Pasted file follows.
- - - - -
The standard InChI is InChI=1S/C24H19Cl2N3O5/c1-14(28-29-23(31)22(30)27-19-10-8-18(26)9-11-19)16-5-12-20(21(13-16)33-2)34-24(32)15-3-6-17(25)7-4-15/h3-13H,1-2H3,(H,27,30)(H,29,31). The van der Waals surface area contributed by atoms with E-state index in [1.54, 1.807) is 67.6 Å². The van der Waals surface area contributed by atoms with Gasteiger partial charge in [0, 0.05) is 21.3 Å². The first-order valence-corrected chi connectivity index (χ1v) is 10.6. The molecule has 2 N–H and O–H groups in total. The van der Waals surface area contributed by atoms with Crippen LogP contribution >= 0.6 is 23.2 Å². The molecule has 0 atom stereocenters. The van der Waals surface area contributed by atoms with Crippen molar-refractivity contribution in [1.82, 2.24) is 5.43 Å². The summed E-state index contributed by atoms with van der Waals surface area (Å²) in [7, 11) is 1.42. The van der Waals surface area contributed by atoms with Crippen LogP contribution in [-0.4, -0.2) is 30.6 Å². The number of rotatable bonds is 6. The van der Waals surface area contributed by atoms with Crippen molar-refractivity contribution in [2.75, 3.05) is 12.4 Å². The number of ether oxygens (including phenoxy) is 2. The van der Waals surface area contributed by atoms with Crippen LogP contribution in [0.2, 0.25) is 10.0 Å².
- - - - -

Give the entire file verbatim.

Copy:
The standard InChI is InChI=1S/C24H19Cl2N3O5/c1-14(28-29-23(31)22(30)27-19-10-8-18(26)9-11-19)16-5-12-20(21(13-16)33-2)34-24(32)15-3-6-17(25)7-4-15/h3-13H,1-2H3,(H,27,30)(H,29,31). The van der Waals surface area contributed by atoms with E-state index in [1.54, 1.807) is 67.6 Å². The van der Waals surface area contributed by atoms with Gasteiger partial charge in [0, 0.05) is 21.3 Å². The first-order valence-corrected chi connectivity index (χ1v) is 10.6. The molecule has 2 N–H and O–H groups in total. The van der Waals surface area contributed by atoms with Crippen LogP contribution >= 0.6 is 23.2 Å². The molecule has 0 atom stereocenters. The van der Waals surface area contributed by atoms with Crippen molar-refractivity contribution in [1.82, 2.24) is 5.43 Å². The summed E-state index contributed by atoms with van der Waals surface area (Å²) in [7, 11) is 1.42. The van der Waals surface area contributed by atoms with Crippen LogP contribution in [-0.4, -0.2) is 30.6 Å². The number of rotatable bonds is 6. The van der Waals surface area contributed by atoms with Crippen molar-refractivity contribution in [2.75, 3.05) is 12.4 Å². The number of ether oxygens (including phenoxy) is 2. The van der Waals surface area contributed by atoms with Crippen LogP contribution in [0.2, 0.25) is 10.0 Å².